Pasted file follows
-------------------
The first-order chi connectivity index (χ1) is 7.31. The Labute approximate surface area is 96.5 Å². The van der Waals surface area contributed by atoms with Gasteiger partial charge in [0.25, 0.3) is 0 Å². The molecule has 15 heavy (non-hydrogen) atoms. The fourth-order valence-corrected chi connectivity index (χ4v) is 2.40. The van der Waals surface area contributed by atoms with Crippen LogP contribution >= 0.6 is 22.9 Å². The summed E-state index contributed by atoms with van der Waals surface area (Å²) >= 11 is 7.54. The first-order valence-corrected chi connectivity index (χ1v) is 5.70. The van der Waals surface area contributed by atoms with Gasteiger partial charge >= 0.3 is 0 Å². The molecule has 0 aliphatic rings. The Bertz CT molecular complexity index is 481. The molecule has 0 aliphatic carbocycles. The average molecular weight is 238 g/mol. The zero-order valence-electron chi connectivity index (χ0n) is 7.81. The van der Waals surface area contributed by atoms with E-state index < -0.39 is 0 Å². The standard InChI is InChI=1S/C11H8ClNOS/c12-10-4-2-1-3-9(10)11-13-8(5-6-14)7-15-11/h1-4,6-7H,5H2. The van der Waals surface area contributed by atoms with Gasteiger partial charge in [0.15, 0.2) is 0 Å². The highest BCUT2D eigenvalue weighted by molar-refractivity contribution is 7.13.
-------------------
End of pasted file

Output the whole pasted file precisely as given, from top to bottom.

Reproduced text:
The first-order chi connectivity index (χ1) is 7.31. The Labute approximate surface area is 96.5 Å². The van der Waals surface area contributed by atoms with Gasteiger partial charge in [0.25, 0.3) is 0 Å². The molecule has 15 heavy (non-hydrogen) atoms. The fourth-order valence-corrected chi connectivity index (χ4v) is 2.40. The van der Waals surface area contributed by atoms with Crippen LogP contribution >= 0.6 is 22.9 Å². The summed E-state index contributed by atoms with van der Waals surface area (Å²) >= 11 is 7.54. The first-order valence-corrected chi connectivity index (χ1v) is 5.70. The van der Waals surface area contributed by atoms with Gasteiger partial charge >= 0.3 is 0 Å². The molecule has 0 aliphatic rings. The Bertz CT molecular complexity index is 481. The molecule has 0 aliphatic carbocycles. The average molecular weight is 238 g/mol. The zero-order valence-electron chi connectivity index (χ0n) is 7.81. The van der Waals surface area contributed by atoms with E-state index < -0.39 is 0 Å². The standard InChI is InChI=1S/C11H8ClNOS/c12-10-4-2-1-3-9(10)11-13-8(5-6-14)7-15-11/h1-4,6-7H,5H2. The van der Waals surface area contributed by atoms with Gasteiger partial charge in [0.15, 0.2) is 0 Å². The highest BCUT2D eigenvalue weighted by molar-refractivity contribution is 7.13.